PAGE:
Self-Leaders and the Can-If Statement

Remember the Little Engine that Could? Today we’re talking about the little engine of processing constraint – the Can-If statement. Self-leaders learn to power their creativity and innovation around constraint processing with a simple (but not always easy) flip from seeing obstacles to finding solutions. Learn how on today’s episode.  


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Episode Transcript

Boss Yourself First –


BYF Season 2 Episode 4

Hello, Hello everyone! How are you doing right now? I like to picture you all listening as you go about your busy lives. Thanks so much for hanging out here with me as you go for a walk or load the dishwasher or commute to work. We’re doing well here. Waiting for our vaccine time, so far it looks like sometime this summer. But hey, time is flying by, at the time you’re hearing this it’s around Valentine’s Day, so summer is just around the corner. This season we’re talking about transforming constraint. And in our last episode I challenged you to start working on your question thinking when you encounter a challenge by asking yourselves – what assumptions am I making and how else can I think about this? We’re working on questions because it is questions that enable us to move through the process of leveraging constraint to build momentum toward reaching our goals. So today, we get into the questions that will actually get us to solutions. Are you ready to move forward? First step is to frame the constraint and our goal into what the authors of A beautiful constraint call a propelling question? Before I give examples of a propelling question, I want to recount a story told by Morgan and Barden in their book. The story is about Audi trying to win a race in Les Mans, France. Remember that race portrayed in Ford Vs Ferrari? That 24-hour endurance race. So, their goal was to win the Les Mans race and the obvious solution would be to build a faster car. However, they believed they had maxed out the speed capabilities of their designs and that became the constraint. So their propelling question was born. “How could they win the race if their car could not go faster than the other cars? They figured out that they could win the race if they took fewer pit stops and so their focus turned to fuel efficiency. They used diesel fuel for the first time in their race cars and won the Les Mans Race, not just in 2006, but for three years in a row.  They believed they didn’t have the resources to build a faster car. So, did you catch the structure of the propelling question? An ambition goal plus a major constraint. How can I choose a college without ever visiting campus? How can I run a restaurant without having diners in my café? How can I create a cohesive team that is never physically together? How can I launch a business without capital?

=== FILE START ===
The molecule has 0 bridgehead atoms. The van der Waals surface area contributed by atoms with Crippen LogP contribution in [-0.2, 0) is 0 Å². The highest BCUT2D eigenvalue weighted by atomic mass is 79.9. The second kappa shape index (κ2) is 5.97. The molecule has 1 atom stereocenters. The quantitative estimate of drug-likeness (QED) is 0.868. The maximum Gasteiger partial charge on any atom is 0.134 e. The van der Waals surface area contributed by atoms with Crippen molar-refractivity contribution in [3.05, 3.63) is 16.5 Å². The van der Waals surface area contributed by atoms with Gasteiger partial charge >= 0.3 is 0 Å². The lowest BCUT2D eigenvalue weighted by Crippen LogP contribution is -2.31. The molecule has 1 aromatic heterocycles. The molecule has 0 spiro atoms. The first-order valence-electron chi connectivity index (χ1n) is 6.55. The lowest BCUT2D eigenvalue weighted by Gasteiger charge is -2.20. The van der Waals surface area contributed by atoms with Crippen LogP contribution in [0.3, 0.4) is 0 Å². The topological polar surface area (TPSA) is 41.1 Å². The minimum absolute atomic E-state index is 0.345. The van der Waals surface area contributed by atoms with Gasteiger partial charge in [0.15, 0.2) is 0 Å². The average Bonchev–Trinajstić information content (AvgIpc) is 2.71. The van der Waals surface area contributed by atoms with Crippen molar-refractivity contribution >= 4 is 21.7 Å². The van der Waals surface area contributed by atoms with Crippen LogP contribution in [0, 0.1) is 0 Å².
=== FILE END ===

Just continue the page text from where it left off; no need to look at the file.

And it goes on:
I want to stop just for a minute here in our propelling question and refocus on the goal. Don’t just breeze over the goal to identify the constraint and jump into solutions. Really look at that goal. What does success here really look like? How would it feel to achieve it? What will happen because you achieve it? What if it’s better than you can even imagine?

Take the time to really vision out the result of leveraging this constraint.


Okay back to our next step:

I’m hoping the propelling question came pretty easily, especially as we are becoming such skilled question thinkers.


Once you feel you’ve captured your propelling question. (Oh also, you may go back and adjust your propelling question if it becomes apparent that you’ve misidentified the constraint. But once you have your propelling question, it’s time to get solution focused.